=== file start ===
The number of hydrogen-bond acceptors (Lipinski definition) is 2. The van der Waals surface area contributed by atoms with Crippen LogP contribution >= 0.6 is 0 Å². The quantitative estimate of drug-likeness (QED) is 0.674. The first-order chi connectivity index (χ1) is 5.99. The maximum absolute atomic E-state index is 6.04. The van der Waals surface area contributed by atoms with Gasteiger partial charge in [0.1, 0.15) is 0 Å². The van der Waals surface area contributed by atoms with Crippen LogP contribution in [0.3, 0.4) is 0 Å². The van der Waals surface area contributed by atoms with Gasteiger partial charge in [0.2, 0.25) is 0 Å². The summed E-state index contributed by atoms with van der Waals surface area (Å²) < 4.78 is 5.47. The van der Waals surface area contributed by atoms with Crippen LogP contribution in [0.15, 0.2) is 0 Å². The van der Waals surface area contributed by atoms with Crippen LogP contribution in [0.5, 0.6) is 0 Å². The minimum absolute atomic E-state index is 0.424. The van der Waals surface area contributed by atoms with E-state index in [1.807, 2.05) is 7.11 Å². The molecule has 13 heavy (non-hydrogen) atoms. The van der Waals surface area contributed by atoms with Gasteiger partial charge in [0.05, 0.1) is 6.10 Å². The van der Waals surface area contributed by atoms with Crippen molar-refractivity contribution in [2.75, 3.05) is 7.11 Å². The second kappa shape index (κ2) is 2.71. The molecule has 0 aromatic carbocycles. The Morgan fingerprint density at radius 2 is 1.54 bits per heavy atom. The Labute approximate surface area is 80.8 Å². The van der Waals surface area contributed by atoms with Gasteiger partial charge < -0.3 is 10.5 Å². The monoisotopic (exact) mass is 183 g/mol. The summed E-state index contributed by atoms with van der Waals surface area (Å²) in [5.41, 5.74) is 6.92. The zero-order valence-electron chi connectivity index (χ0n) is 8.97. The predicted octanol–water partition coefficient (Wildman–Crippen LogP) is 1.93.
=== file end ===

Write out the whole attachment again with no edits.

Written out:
The number of hydrogen-bond acceptors (Lipinski definition) is 2. The van der Waals surface area contributed by atoms with Crippen LogP contribution >= 0.6 is 0 Å². The quantitative estimate of drug-likeness (QED) is 0.674. The first-order chi connectivity index (χ1) is 5.99. The maximum absolute atomic E-state index is 6.04. The van der Waals surface area contributed by atoms with Gasteiger partial charge in [0.1, 0.15) is 0 Å². The van der Waals surface area contributed by atoms with Crippen LogP contribution in [0.3, 0.4) is 0 Å². The van der Waals surface area contributed by atoms with Gasteiger partial charge in [0.2, 0.25) is 0 Å². The summed E-state index contributed by atoms with van der Waals surface area (Å²) < 4.78 is 5.47. The van der Waals surface area contributed by atoms with Crippen LogP contribution in [0.15, 0.2) is 0 Å². The van der Waals surface area contributed by atoms with Crippen LogP contribution in [0.5, 0.6) is 0 Å². The minimum absolute atomic E-state index is 0.424. The van der Waals surface area contributed by atoms with E-state index in [1.807, 2.05) is 7.11 Å². The molecule has 13 heavy (non-hydrogen) atoms. The van der Waals surface area contributed by atoms with Gasteiger partial charge in [0.05, 0.1) is 6.10 Å². The van der Waals surface area contributed by atoms with Crippen molar-refractivity contribution in [2.75, 3.05) is 7.11 Å². The second kappa shape index (κ2) is 2.71. The molecule has 0 aromatic carbocycles. The Morgan fingerprint density at radius 2 is 1.54 bits per heavy atom. The Labute approximate surface area is 80.8 Å². The van der Waals surface area contributed by atoms with Gasteiger partial charge < -0.3 is 10.5 Å². The monoisotopic (exact) mass is 183 g/mol. The summed E-state index contributed by atoms with van der Waals surface area (Å²) in [5.41, 5.74) is 6.92. The zero-order valence-electron chi connectivity index (χ0n) is 8.97. The predicted octanol–water partition coefficient (Wildman–Crippen LogP) is 1.93.